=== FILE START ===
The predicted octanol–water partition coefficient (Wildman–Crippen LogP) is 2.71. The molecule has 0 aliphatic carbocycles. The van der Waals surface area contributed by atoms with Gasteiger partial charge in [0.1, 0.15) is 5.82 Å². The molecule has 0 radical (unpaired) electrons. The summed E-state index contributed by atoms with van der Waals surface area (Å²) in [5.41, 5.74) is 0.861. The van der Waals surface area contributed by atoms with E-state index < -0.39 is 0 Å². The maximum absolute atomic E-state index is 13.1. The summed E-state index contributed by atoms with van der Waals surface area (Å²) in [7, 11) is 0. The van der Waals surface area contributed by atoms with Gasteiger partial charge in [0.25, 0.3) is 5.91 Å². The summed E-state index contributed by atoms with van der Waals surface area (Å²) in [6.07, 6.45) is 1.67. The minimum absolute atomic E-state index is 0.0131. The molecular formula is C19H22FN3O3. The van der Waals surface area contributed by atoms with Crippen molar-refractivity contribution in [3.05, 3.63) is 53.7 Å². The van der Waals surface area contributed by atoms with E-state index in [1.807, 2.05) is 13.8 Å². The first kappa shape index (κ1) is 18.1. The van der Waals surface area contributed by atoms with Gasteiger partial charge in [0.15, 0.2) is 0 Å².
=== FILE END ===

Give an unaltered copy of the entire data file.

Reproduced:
The predicted octanol–water partition coefficient (Wildman–Crippen LogP) is 2.71. The molecule has 0 aliphatic carbocycles. The van der Waals surface area contributed by atoms with Gasteiger partial charge in [0.1, 0.15) is 5.82 Å². The molecule has 0 radical (unpaired) electrons. The summed E-state index contributed by atoms with van der Waals surface area (Å²) in [5.41, 5.74) is 0.861. The van der Waals surface area contributed by atoms with E-state index < -0.39 is 0 Å². The maximum absolute atomic E-state index is 13.1. The summed E-state index contributed by atoms with van der Waals surface area (Å²) in [7, 11) is 0. The van der Waals surface area contributed by atoms with Gasteiger partial charge in [0.25, 0.3) is 5.91 Å². The summed E-state index contributed by atoms with van der Waals surface area (Å²) in [6.07, 6.45) is 1.67. The minimum absolute atomic E-state index is 0.0131. The molecular formula is C19H22FN3O3. The van der Waals surface area contributed by atoms with Crippen molar-refractivity contribution in [3.05, 3.63) is 53.7 Å². The van der Waals surface area contributed by atoms with E-state index in [1.807, 2.05) is 13.8 Å². The first kappa shape index (κ1) is 18.1. The van der Waals surface area contributed by atoms with Gasteiger partial charge in [0.15, 0.2) is 0 Å².